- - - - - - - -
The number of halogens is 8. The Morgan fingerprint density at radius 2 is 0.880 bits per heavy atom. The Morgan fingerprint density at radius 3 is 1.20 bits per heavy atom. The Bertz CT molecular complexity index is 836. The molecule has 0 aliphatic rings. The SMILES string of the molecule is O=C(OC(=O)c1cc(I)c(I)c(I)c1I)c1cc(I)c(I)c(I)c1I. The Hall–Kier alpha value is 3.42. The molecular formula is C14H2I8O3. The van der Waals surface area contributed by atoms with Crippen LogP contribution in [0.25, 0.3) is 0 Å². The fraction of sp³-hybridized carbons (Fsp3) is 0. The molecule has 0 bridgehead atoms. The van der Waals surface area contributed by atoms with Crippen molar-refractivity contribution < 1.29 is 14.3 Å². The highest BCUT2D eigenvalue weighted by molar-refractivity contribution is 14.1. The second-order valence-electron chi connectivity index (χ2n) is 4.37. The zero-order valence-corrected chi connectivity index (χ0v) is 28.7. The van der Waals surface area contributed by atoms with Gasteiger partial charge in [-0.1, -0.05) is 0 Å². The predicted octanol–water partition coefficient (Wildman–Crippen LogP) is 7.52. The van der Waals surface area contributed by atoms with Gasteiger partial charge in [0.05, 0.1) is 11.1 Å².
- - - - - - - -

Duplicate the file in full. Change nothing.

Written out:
The number of halogens is 8. The Morgan fingerprint density at radius 2 is 0.880 bits per heavy atom. The Morgan fingerprint density at radius 3 is 1.20 bits per heavy atom. The Bertz CT molecular complexity index is 836. The molecule has 0 aliphatic rings. The SMILES string of the molecule is O=C(OC(=O)c1cc(I)c(I)c(I)c1I)c1cc(I)c(I)c(I)c1I. The Hall–Kier alpha value is 3.42. The molecular formula is C14H2I8O3. The van der Waals surface area contributed by atoms with Crippen LogP contribution in [0.25, 0.3) is 0 Å². The fraction of sp³-hybridized carbons (Fsp3) is 0. The molecule has 0 bridgehead atoms. The van der Waals surface area contributed by atoms with Crippen molar-refractivity contribution < 1.29 is 14.3 Å². The highest BCUT2D eigenvalue weighted by molar-refractivity contribution is 14.1. The second-order valence-electron chi connectivity index (χ2n) is 4.37. The zero-order valence-corrected chi connectivity index (χ0v) is 28.7. The van der Waals surface area contributed by atoms with Gasteiger partial charge in [-0.1, -0.05) is 0 Å². The predicted octanol–water partition coefficient (Wildman–Crippen LogP) is 7.52. The van der Waals surface area contributed by atoms with Gasteiger partial charge in [0.05, 0.1) is 11.1 Å².